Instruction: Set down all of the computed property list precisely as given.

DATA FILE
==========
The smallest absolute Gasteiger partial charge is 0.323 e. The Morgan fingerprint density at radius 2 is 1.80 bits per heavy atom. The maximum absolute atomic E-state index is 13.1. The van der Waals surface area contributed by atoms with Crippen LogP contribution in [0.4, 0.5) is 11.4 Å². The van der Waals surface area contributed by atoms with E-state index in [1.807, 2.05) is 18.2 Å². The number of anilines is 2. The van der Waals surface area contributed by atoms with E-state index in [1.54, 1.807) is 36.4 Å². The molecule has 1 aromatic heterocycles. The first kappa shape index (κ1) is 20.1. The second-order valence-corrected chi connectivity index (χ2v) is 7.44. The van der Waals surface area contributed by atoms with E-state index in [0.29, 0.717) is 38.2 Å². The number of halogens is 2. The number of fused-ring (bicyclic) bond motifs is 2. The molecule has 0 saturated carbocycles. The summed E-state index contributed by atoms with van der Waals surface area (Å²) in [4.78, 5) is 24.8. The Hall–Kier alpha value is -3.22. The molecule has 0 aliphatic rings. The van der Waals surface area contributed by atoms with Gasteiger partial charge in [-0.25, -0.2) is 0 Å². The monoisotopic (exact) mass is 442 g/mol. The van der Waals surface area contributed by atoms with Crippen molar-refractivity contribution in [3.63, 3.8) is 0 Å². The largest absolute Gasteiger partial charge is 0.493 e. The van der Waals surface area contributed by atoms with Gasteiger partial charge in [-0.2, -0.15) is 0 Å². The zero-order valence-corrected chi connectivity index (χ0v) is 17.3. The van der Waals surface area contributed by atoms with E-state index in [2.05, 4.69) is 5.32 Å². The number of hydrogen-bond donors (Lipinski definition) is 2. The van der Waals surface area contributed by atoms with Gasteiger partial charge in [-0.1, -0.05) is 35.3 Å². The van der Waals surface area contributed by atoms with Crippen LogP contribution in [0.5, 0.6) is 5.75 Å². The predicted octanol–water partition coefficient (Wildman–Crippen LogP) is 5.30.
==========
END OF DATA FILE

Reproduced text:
The smallest absolute Gasteiger partial charge is 0.323 e. The Morgan fingerprint density at radius 2 is 1.80 bits per heavy atom. The maximum absolute atomic E-state index is 13.1. The van der Waals surface area contributed by atoms with Crippen LogP contribution in [0.4, 0.5) is 11.4 Å². The van der Waals surface area contributed by atoms with E-state index in [1.807, 2.05) is 18.2 Å². The number of anilines is 2. The van der Waals surface area contributed by atoms with E-state index in [1.54, 1.807) is 36.4 Å². The molecule has 1 aromatic heterocycles. The first kappa shape index (κ1) is 20.1. The second-order valence-corrected chi connectivity index (χ2v) is 7.44. The van der Waals surface area contributed by atoms with E-state index in [0.29, 0.717) is 38.2 Å². The number of halogens is 2. The number of fused-ring (bicyclic) bond motifs is 2. The molecule has 0 saturated carbocycles. The summed E-state index contributed by atoms with van der Waals surface area (Å²) in [4.78, 5) is 24.8. The Hall–Kier alpha value is -3.22. The molecule has 0 aliphatic rings. The van der Waals surface area contributed by atoms with Gasteiger partial charge in [-0.25, -0.2) is 0 Å². The monoisotopic (exact) mass is 442 g/mol. The van der Waals surface area contributed by atoms with Crippen molar-refractivity contribution in [3.63, 3.8) is 0 Å². The largest absolute Gasteiger partial charge is 0.493 e. The van der Waals surface area contributed by atoms with Gasteiger partial charge in [-0.2, -0.15) is 0 Å². The zero-order valence-corrected chi connectivity index (χ0v) is 17.3. The van der Waals surface area contributed by atoms with E-state index in [2.05, 4.69) is 5.32 Å². The number of hydrogen-bond donors (Lipinski definition) is 2. The van der Waals surface area contributed by atoms with Gasteiger partial charge in [-0.1, -0.05) is 35.3 Å². The van der Waals surface area contributed by atoms with Crippen LogP contribution in [0.5, 0.6) is 5.75 Å². The predicted octanol–water partition coefficient (Wildman–Crippen LogP) is 5.30.